Nature and all things natural have dominated the fashion agenda in recent years. And one aspect of this trend that catches the eye is jute, which has been extremely visible in store windows lately. Of course, jute has always been around and has always been priced in a way that made it accessible to everyone. But these days, it definitely falls into the category of luxury.
Jute has always been around and has always been priced in a way that made it accessible to everyone. But these days, it definitely falls into the category of luxury
Ethnic-themed collections have been popular with many fashion brands in recent years, but more so in summer 2012 collections. The designs, fabric choices and models all seem as though they are conspiring to take you off on a long journey -- maybe to the savannahs of Africa, to the deserts in the Middle East or even to a Native American tribal gathering.
What makes these collections different from those of previous years is that they comprise not only jute outfits but all the various accessories for the outfits as well, from shoes to handbags, and even necklaces and earrings. In other words, these collections treat the look as a whole, with dying techniques and fabric treatments that all fit seamlessly into this trend. Jute looks set to take up more space in our lives, with jute bags grabbing more attention as yet another aspect of the whole ethnic and natural look. Jute shoes and handbags complement pajamas and long dresses bearing ethnic designs. This look has had particular success in collections that put the spotlight on an African feel.
Jute is an item that has been accessible to many people for a long time now. But in linking itself with holidays and relaxation, this item has become intertwined with the luxury market this year. It appears everywhere and works well with bright colors. It has even entered the arena of everyday office wear for women. This is particularly true in the area of footwear, where you can see that designers have successfully worked jute into designs that can be worn to the office, even when the agenda does not include holiday plans.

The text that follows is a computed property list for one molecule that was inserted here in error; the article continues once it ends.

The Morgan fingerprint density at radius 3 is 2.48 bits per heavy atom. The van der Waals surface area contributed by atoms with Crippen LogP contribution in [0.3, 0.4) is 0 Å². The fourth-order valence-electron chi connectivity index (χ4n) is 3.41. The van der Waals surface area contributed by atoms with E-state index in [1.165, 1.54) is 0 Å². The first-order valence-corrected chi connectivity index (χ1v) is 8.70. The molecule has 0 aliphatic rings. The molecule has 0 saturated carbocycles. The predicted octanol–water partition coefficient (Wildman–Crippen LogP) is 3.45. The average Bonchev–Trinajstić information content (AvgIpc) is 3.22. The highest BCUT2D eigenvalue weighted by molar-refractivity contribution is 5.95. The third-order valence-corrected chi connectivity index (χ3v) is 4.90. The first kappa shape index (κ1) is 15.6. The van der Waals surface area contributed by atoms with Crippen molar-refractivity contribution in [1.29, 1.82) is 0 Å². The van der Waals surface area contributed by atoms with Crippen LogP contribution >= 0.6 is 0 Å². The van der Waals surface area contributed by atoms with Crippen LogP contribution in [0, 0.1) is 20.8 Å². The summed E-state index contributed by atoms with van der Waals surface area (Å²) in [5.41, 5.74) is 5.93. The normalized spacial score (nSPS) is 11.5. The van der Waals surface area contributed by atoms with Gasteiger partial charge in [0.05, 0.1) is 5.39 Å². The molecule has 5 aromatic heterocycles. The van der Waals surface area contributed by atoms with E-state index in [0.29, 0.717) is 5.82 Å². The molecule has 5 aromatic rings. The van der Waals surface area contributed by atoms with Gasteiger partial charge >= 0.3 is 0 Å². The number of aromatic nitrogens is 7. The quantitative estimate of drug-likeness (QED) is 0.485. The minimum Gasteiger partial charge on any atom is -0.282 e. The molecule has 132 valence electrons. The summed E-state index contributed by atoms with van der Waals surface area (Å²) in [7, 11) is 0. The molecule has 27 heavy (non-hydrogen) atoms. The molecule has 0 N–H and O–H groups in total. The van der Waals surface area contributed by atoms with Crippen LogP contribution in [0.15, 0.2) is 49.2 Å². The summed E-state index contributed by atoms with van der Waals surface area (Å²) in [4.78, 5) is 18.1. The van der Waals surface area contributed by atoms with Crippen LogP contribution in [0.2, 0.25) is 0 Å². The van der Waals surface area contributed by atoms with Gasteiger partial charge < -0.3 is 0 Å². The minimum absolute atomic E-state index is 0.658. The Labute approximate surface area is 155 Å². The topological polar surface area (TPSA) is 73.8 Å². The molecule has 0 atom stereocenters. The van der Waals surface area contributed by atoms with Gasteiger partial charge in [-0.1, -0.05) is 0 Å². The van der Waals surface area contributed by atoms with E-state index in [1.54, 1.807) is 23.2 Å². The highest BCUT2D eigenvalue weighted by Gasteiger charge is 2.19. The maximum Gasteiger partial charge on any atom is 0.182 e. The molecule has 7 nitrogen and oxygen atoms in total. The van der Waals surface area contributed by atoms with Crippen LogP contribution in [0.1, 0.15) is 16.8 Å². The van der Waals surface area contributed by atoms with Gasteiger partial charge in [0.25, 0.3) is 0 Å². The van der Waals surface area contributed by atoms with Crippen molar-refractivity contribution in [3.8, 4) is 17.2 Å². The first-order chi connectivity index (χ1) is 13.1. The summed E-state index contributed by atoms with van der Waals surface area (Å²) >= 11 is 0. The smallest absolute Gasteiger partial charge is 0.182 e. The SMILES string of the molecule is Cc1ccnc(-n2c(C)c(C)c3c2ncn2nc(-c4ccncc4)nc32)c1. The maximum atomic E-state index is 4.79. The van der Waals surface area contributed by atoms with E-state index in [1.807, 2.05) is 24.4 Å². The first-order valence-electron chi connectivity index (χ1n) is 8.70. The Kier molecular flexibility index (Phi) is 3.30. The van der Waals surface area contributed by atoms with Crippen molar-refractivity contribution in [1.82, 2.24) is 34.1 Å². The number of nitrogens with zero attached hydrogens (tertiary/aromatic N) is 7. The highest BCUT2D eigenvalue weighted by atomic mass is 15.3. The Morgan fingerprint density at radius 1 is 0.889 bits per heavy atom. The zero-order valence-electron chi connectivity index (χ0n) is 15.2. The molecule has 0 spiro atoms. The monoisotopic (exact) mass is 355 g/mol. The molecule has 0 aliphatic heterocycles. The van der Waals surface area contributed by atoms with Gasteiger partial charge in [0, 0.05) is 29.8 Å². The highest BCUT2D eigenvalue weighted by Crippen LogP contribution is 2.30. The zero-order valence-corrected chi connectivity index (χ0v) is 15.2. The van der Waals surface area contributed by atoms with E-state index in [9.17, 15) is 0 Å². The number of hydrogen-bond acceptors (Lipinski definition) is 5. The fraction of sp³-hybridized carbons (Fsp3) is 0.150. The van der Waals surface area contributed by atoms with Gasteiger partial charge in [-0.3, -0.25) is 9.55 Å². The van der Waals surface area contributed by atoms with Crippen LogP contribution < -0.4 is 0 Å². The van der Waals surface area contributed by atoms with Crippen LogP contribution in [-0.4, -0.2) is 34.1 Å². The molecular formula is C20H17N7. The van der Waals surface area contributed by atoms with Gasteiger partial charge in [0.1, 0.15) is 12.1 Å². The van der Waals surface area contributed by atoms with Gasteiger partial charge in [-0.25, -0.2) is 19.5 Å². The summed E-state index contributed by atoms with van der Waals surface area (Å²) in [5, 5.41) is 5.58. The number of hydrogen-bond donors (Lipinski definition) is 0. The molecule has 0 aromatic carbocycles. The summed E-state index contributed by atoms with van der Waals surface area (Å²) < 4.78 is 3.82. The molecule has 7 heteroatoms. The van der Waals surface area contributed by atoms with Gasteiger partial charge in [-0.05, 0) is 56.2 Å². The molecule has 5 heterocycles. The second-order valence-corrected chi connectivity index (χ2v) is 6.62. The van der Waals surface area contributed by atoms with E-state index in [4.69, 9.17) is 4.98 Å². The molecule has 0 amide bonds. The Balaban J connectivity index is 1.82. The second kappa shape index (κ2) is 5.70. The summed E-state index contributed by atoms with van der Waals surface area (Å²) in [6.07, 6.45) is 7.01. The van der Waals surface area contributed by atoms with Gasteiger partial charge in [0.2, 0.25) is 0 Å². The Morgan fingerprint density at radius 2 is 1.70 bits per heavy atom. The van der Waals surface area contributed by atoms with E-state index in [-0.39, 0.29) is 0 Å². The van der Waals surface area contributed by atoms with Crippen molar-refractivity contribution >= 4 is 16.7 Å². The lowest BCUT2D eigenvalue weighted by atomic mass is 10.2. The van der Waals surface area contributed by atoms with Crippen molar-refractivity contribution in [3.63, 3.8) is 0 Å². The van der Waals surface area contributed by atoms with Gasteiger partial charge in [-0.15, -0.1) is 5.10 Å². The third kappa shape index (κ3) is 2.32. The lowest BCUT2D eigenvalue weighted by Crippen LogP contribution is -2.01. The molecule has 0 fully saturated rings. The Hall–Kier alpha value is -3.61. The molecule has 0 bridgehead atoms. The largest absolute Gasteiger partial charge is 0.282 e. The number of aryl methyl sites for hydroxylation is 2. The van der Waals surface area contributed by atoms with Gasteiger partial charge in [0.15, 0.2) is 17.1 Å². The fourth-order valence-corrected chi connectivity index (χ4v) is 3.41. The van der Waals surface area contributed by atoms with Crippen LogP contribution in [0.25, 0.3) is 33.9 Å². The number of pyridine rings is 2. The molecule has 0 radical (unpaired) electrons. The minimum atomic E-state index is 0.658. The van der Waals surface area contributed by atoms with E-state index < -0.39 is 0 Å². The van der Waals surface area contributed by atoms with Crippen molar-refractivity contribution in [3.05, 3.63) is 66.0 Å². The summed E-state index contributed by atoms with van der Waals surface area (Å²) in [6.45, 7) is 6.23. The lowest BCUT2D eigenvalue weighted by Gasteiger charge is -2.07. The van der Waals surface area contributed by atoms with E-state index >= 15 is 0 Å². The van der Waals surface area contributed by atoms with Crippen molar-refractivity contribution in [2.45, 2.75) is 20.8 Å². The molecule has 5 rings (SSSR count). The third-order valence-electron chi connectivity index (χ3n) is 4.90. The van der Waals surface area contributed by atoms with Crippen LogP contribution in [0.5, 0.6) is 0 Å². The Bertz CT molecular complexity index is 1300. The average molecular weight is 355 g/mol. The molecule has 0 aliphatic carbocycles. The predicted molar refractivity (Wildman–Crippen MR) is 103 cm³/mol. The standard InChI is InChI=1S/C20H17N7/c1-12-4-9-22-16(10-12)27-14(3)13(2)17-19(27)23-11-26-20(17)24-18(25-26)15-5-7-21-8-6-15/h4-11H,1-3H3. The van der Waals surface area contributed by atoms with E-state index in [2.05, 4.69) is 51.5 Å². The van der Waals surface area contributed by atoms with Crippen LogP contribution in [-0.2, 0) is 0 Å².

When talking about jute, it is impossible to ignore raffia, a material that has also grabbed the spotlight in recent years. It is very easy to get the two materials confused, and in fact, many of us might even assume raffia is the same as jute. But raffia is a type of palm leaf grown in Africa, while jute is a vegetable fiber. Known also as a Brazilian palm, raffia has extraordinarily long leaves. One of the most important characteristics of raffia is its durability. You can thus find it being used in items made for the home, as well as in shoes.
This year, Dolce & Gabbana paired its printed dresses with bags made from raffia. Some of these handbags boast the natural colors of raffia, while some were dyed turquoise, red, and black. Prada also gave us small and large bags that used special weaving techniques with raffia. And from Valentino to Tory Burch, there are raffia woven bags everywhere these days. One thing that attracts designers to raffia is its natural shine, greater than that of jute.
So this year's jute and raffia designs are more chic than anything we have seen in previous years. Many labels combine leather with these materials in their shoes and bags. Also, the same natural jute and raffia bags which one used to find only in very large sizes in previous years now come in much smaller sizes. Some of the most popular models are those with long handles, or those woven into the shape of boxes. There are also all sorts of different weaving techniques on display for these materials, with leather and beads being thrown into the mix.
You can also find different colors of jute in some of the designs; get ready to see colors you would never have associated with this natural material this season.
And of course, you will be seeing lots of natural jute shoes this season, especially around the heel area. Babette-style shoes as well as espadrilles all feature jute around the main shoe and the heels. For men, a pair of jute espadrilles goes well with a linen jacket without shoulder padding.